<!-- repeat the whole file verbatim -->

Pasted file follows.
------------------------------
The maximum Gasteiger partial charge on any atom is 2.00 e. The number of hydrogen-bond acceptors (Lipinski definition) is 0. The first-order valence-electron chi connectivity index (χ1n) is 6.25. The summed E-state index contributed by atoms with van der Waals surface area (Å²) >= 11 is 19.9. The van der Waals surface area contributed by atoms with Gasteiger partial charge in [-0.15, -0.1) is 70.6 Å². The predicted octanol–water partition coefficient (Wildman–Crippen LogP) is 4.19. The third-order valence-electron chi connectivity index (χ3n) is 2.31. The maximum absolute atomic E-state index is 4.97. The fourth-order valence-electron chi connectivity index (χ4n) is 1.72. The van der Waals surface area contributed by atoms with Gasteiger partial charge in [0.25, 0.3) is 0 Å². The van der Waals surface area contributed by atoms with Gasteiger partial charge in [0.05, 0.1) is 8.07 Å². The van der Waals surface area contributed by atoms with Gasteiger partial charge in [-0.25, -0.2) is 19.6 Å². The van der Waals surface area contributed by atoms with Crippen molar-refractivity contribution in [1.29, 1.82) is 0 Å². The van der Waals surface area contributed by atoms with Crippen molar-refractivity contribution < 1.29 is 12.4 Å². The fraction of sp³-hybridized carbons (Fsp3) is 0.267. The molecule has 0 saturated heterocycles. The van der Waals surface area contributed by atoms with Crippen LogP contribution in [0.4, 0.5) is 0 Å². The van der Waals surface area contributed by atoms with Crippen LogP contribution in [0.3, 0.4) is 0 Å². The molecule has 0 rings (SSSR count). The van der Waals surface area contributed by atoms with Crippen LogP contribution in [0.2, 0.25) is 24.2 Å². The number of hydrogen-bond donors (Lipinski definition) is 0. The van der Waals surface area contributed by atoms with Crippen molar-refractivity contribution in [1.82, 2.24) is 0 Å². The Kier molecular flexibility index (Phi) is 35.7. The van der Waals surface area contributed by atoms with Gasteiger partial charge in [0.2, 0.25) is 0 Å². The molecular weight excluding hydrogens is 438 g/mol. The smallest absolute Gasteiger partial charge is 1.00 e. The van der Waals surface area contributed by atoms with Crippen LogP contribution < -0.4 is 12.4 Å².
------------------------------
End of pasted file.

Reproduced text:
The maximum Gasteiger partial charge on any atom is 2.00 e. The number of hydrogen-bond acceptors (Lipinski definition) is 0. The first-order valence-electron chi connectivity index (χ1n) is 6.25. The summed E-state index contributed by atoms with van der Waals surface area (Å²) >= 11 is 19.9. The van der Waals surface area contributed by atoms with Gasteiger partial charge in [-0.15, -0.1) is 70.6 Å². The predicted octanol–water partition coefficient (Wildman–Crippen LogP) is 4.19. The third-order valence-electron chi connectivity index (χ3n) is 2.31. The maximum absolute atomic E-state index is 4.97. The fourth-order valence-electron chi connectivity index (χ4n) is 1.72. The van der Waals surface area contributed by atoms with Gasteiger partial charge in [0.25, 0.3) is 0 Å². The van der Waals surface area contributed by atoms with Gasteiger partial charge in [0.05, 0.1) is 8.07 Å². The van der Waals surface area contributed by atoms with Gasteiger partial charge in [-0.25, -0.2) is 19.6 Å². The van der Waals surface area contributed by atoms with Crippen molar-refractivity contribution in [1.29, 1.82) is 0 Å². The van der Waals surface area contributed by atoms with Crippen molar-refractivity contribution < 1.29 is 12.4 Å². The fraction of sp³-hybridized carbons (Fsp3) is 0.267. The molecule has 0 saturated heterocycles. The van der Waals surface area contributed by atoms with Crippen LogP contribution in [0.4, 0.5) is 0 Å². The van der Waals surface area contributed by atoms with Crippen LogP contribution in [0.3, 0.4) is 0 Å². The molecule has 0 rings (SSSR count). The van der Waals surface area contributed by atoms with Crippen LogP contribution in [0.2, 0.25) is 24.2 Å². The number of hydrogen-bond donors (Lipinski definition) is 0. The van der Waals surface area contributed by atoms with Crippen molar-refractivity contribution in [1.82, 2.24) is 0 Å². The Kier molecular flexibility index (Phi) is 35.7. The van der Waals surface area contributed by atoms with Gasteiger partial charge in [0.2, 0.25) is 0 Å². The molecular weight excluding hydrogens is 438 g/mol. The smallest absolute Gasteiger partial charge is 1.00 e. The van der Waals surface area contributed by atoms with Crippen LogP contribution < -0.4 is 12.4 Å².